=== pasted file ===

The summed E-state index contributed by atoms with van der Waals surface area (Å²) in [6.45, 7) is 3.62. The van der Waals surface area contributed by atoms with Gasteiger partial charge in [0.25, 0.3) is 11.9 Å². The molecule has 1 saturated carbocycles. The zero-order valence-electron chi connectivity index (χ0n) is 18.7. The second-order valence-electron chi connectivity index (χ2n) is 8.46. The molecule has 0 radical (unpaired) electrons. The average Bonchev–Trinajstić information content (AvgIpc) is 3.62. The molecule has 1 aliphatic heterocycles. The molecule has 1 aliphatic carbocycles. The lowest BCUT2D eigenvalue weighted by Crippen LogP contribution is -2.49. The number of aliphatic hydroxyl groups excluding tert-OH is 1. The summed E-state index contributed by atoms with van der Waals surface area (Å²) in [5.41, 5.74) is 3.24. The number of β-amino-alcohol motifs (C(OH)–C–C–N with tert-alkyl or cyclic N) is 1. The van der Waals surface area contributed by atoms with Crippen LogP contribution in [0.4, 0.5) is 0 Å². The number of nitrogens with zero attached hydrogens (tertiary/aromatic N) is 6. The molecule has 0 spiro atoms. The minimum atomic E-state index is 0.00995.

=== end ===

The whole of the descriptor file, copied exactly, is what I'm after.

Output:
The summed E-state index contributed by atoms with van der Waals surface area (Å²) in [6.45, 7) is 3.62. The van der Waals surface area contributed by atoms with Gasteiger partial charge in [0.25, 0.3) is 11.9 Å². The molecule has 1 saturated carbocycles. The zero-order valence-electron chi connectivity index (χ0n) is 18.7. The second-order valence-electron chi connectivity index (χ2n) is 8.46. The molecule has 0 radical (unpaired) electrons. The average Bonchev–Trinajstić information content (AvgIpc) is 3.62. The molecule has 1 aliphatic heterocycles. The molecule has 1 aliphatic carbocycles. The lowest BCUT2D eigenvalue weighted by Crippen LogP contribution is -2.49. The number of aliphatic hydroxyl groups excluding tert-OH is 1. The summed E-state index contributed by atoms with van der Waals surface area (Å²) in [5.41, 5.74) is 3.24. The number of β-amino-alcohol motifs (C(OH)–C–C–N with tert-alkyl or cyclic N) is 1. The van der Waals surface area contributed by atoms with Crippen LogP contribution in [0.4, 0.5) is 0 Å². The number of nitrogens with zero attached hydrogens (tertiary/aromatic N) is 6. The molecule has 0 spiro atoms. The minimum atomic E-state index is 0.00995.